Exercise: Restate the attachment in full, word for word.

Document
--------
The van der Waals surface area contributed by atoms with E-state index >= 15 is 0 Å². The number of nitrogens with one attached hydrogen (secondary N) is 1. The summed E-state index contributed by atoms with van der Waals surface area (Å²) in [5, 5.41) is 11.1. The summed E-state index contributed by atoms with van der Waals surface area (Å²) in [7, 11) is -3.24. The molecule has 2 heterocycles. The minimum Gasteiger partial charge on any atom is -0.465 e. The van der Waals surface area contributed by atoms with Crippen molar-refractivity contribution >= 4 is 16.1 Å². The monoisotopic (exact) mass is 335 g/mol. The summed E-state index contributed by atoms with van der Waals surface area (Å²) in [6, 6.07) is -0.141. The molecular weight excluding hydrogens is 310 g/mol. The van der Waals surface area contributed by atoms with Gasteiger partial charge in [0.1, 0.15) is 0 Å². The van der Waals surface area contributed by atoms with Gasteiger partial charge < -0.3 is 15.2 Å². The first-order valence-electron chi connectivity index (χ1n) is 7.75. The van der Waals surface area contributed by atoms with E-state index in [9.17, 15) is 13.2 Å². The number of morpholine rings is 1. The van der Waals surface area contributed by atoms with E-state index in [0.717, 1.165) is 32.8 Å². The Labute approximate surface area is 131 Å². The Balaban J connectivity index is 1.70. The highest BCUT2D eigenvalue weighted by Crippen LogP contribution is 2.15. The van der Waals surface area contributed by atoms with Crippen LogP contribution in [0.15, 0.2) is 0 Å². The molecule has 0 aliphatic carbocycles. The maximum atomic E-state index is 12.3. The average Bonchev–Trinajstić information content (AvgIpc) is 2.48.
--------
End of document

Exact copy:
The van der Waals surface area contributed by atoms with E-state index >= 15 is 0 Å². The number of nitrogens with one attached hydrogen (secondary N) is 1. The summed E-state index contributed by atoms with van der Waals surface area (Å²) in [5, 5.41) is 11.1. The summed E-state index contributed by atoms with van der Waals surface area (Å²) in [7, 11) is -3.24. The molecule has 2 heterocycles. The minimum Gasteiger partial charge on any atom is -0.465 e. The van der Waals surface area contributed by atoms with Crippen molar-refractivity contribution >= 4 is 16.1 Å². The monoisotopic (exact) mass is 335 g/mol. The summed E-state index contributed by atoms with van der Waals surface area (Å²) in [6, 6.07) is -0.141. The molecular weight excluding hydrogens is 310 g/mol. The van der Waals surface area contributed by atoms with Gasteiger partial charge in [0.1, 0.15) is 0 Å². The van der Waals surface area contributed by atoms with Gasteiger partial charge < -0.3 is 15.2 Å². The first-order valence-electron chi connectivity index (χ1n) is 7.75. The van der Waals surface area contributed by atoms with E-state index in [9.17, 15) is 13.2 Å². The number of morpholine rings is 1. The van der Waals surface area contributed by atoms with E-state index in [0.717, 1.165) is 32.8 Å². The Labute approximate surface area is 131 Å². The Balaban J connectivity index is 1.70. The highest BCUT2D eigenvalue weighted by Crippen LogP contribution is 2.15. The van der Waals surface area contributed by atoms with Crippen LogP contribution in [0.15, 0.2) is 0 Å². The molecule has 0 aliphatic carbocycles. The maximum atomic E-state index is 12.3. The average Bonchev–Trinajstić information content (AvgIpc) is 2.48.